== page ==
Goodyear, L. & Checkoway, B. (2003). Establishing the importance of youth participation in community evaluation research. Community Youth Development Journal, 4, 5.

McKyer, E. L. J., Outley, C., & Smith, M. L. (2009). The use of behavioral observations for large youth focused events. Unpublished manuscript.

Smith, T., Genry, L., & Ketring, S. (2005). Evaluating a youth leadership life skills development program. Journalof Extension, 43(2). Available at:

Proescholdbell, S. K., Scott, S. A., & Placona, M. L. (2005). Above and beyond "it was great": Evaluation of youth summits using innovative methods. National Conference on Tobacco or Health, Chicago, IL.

E. Lisako J. McKyer, PhD, MPH, is an Assistant Professor and Director of Child & Adolescent Health Research Lab, Department of Health & Kinesiology, Texas A&M University. Corliss Outley, PhD, is an Assistant Professor and Faculty Affiliate of Youth Development Program, Department of Recreation, Park & Tourism Sciences, Texas A&M University. Matthew Lee Smith, PhD, MPH, CHES,is a Research Associate and Faculty Affiliate of Child & Adolescent Health Research Lab, School of Rural Public Health, Texas A&M Health Science Center. Please send all correspondence to E. Lisako J. McKyer, PhD, MPH, Assistant Professor and Director, Child & Adolescent Health Research Lab, Department of Health & Kinesiology, Texas A&M University, 4243 TAMU, Dulie Bell Bldg, Rm 217, College Station, TX 77843-4243. Phone: 979-8459280. Fax: 979-845-4941.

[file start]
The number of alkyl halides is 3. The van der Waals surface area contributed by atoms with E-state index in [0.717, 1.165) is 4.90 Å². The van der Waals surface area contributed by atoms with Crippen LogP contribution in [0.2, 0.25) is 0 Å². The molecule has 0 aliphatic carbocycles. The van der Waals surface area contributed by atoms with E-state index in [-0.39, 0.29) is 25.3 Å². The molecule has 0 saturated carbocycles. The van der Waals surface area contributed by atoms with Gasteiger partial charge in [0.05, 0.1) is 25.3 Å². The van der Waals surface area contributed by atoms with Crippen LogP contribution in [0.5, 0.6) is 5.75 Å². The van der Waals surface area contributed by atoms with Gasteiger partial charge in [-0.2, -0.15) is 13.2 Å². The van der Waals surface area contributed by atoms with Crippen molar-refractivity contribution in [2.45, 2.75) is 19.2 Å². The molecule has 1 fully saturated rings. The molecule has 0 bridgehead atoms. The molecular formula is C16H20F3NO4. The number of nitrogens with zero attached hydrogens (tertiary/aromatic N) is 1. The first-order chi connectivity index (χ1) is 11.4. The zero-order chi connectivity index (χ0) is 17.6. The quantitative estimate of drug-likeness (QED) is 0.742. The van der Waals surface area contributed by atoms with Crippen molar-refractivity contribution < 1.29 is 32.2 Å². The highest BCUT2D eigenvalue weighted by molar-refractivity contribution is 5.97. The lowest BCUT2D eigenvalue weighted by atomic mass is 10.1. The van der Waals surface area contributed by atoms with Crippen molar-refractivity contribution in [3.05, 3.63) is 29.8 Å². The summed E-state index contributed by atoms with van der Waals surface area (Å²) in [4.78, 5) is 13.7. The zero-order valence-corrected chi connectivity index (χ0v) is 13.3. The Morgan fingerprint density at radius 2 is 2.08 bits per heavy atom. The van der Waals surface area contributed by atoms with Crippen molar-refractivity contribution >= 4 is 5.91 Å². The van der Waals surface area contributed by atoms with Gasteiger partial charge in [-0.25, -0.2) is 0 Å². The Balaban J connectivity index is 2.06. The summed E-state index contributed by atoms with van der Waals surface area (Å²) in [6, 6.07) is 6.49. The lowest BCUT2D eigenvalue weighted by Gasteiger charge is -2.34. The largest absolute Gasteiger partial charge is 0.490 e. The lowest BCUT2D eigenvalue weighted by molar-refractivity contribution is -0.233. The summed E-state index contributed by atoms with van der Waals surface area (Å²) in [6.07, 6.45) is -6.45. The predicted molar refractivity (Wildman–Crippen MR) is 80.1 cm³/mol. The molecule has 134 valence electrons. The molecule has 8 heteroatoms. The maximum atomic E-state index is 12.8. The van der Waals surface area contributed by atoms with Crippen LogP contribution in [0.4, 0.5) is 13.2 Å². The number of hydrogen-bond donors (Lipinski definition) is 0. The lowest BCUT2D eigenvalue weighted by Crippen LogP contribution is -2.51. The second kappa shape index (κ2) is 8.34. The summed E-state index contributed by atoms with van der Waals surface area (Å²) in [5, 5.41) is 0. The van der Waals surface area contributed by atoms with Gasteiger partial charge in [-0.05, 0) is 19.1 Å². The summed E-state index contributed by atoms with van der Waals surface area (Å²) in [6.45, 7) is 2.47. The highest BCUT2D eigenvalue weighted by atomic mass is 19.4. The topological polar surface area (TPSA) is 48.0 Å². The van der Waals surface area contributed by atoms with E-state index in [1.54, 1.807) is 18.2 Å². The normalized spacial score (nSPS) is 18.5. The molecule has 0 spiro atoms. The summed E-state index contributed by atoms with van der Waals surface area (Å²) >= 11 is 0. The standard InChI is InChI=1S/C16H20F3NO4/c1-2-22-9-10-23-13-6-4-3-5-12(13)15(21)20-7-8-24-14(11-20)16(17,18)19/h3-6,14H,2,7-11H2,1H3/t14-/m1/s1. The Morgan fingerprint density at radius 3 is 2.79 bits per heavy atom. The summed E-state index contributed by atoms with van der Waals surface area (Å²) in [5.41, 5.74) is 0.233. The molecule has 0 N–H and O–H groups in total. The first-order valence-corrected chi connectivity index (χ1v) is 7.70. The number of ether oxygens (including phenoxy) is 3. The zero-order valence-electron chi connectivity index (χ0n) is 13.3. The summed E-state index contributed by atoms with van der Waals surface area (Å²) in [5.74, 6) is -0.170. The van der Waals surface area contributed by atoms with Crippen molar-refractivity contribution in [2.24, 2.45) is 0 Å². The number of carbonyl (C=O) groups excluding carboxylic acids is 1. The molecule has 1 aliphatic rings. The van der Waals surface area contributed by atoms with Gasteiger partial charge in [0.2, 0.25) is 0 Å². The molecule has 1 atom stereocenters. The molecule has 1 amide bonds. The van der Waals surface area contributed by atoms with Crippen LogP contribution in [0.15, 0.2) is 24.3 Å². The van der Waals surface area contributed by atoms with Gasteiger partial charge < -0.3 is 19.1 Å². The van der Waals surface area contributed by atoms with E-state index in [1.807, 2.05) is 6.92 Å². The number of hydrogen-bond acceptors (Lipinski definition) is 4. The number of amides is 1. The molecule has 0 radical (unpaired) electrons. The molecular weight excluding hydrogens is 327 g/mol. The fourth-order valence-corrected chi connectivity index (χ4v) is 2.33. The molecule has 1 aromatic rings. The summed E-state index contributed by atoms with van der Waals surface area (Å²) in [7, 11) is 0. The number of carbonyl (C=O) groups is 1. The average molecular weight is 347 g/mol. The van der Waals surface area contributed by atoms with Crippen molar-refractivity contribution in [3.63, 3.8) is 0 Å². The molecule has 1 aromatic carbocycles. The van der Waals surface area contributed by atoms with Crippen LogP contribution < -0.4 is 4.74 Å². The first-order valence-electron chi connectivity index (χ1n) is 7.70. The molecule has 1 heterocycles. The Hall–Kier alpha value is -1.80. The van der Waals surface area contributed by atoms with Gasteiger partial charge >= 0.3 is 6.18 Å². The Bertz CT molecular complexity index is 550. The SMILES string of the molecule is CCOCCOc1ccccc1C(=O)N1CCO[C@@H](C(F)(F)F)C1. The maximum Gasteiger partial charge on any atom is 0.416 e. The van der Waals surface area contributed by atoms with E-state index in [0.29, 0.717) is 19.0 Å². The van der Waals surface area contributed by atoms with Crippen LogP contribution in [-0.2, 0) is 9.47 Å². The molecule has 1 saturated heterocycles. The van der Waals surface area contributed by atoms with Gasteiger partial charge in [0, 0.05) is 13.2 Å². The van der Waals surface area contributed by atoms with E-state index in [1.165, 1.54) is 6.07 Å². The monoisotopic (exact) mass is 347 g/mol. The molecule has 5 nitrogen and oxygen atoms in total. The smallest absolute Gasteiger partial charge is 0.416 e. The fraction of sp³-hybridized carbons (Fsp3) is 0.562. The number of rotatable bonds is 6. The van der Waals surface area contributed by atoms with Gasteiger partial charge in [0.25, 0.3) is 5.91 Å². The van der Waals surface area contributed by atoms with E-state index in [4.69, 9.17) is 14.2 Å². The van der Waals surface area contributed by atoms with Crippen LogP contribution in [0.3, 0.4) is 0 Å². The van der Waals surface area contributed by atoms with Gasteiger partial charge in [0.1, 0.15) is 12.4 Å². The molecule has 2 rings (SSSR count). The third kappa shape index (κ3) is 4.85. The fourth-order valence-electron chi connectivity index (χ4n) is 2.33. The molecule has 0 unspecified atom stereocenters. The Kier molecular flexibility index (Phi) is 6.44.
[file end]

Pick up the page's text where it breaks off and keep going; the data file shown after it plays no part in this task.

Table 1. BCS Youth Summit Sessions and Descriptions

Youth Summit     Description & Purpose

Ready for 21     Introduce participants to caring adults
                 working in professions of interest to youth.
                 Adults were invited to attend and discuss
                 their job responsibilities and day-to-day work

Healthy Start    Teach participants the importance of nutrition
                 quick, healthy, and low-cost snacks. Participants
                 were provided a snack while learning the benefits
                 of low fat diets, consuming recommended portion
                 sizes, and

Job Skills       Introduce effective education to participants
                 by focusing on the concept of personal finances
                 and techniques to manage their money. Lecture,
                 discussion, and a board game were used to allow
                 participants to apply knowledge and skills learned.

Safe Places      Teach participants the importance of internet
                 safety and skills to identify internet threats
                 and avoid internet predators. Participants were
                 led through discussions by facilitators to identify
                 inappropriate content in Facebook profiles and why
                 the inclusion

The Call         Introduce the concept of service learning to the
                 participants and provides an avenue for